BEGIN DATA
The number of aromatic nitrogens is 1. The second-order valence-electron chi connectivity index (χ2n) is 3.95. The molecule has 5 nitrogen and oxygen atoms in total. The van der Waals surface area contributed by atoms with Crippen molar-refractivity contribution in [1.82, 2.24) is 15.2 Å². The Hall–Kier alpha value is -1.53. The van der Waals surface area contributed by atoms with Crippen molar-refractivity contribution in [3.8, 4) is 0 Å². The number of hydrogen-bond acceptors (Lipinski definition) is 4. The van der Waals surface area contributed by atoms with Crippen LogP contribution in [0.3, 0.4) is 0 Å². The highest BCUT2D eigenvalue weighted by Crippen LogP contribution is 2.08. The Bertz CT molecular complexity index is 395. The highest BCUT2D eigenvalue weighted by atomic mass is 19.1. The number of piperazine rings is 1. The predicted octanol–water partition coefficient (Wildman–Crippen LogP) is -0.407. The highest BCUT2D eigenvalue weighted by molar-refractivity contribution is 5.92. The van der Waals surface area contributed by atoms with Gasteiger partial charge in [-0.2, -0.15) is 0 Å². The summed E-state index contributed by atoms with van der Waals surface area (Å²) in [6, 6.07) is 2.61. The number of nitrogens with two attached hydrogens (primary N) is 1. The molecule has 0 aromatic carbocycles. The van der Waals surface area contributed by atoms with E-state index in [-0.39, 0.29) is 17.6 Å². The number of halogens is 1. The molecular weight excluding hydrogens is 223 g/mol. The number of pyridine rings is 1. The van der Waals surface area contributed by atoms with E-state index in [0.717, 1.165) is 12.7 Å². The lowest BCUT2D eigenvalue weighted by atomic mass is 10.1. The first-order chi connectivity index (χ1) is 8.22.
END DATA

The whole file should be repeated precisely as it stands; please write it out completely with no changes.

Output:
The number of aromatic nitrogens is 1. The second-order valence-electron chi connectivity index (χ2n) is 3.95. The molecule has 5 nitrogen and oxygen atoms in total. The van der Waals surface area contributed by atoms with Crippen molar-refractivity contribution in [1.82, 2.24) is 15.2 Å². The Hall–Kier alpha value is -1.53. The van der Waals surface area contributed by atoms with Crippen molar-refractivity contribution in [3.8, 4) is 0 Å². The number of hydrogen-bond acceptors (Lipinski definition) is 4. The van der Waals surface area contributed by atoms with Crippen LogP contribution in [0.3, 0.4) is 0 Å². The highest BCUT2D eigenvalue weighted by Crippen LogP contribution is 2.08. The Bertz CT molecular complexity index is 395. The highest BCUT2D eigenvalue weighted by atomic mass is 19.1. The number of piperazine rings is 1. The predicted octanol–water partition coefficient (Wildman–Crippen LogP) is -0.407. The highest BCUT2D eigenvalue weighted by molar-refractivity contribution is 5.92. The van der Waals surface area contributed by atoms with Gasteiger partial charge in [-0.2, -0.15) is 0 Å². The summed E-state index contributed by atoms with van der Waals surface area (Å²) in [6, 6.07) is 2.61. The number of nitrogens with two attached hydrogens (primary N) is 1. The molecule has 0 aromatic carbocycles. The van der Waals surface area contributed by atoms with E-state index in [-0.39, 0.29) is 17.6 Å². The number of halogens is 1. The molecular weight excluding hydrogens is 223 g/mol. The number of pyridine rings is 1. The van der Waals surface area contributed by atoms with E-state index in [0.717, 1.165) is 12.7 Å². The lowest BCUT2D eigenvalue weighted by atomic mass is 10.1. The first-order chi connectivity index (χ1) is 8.22.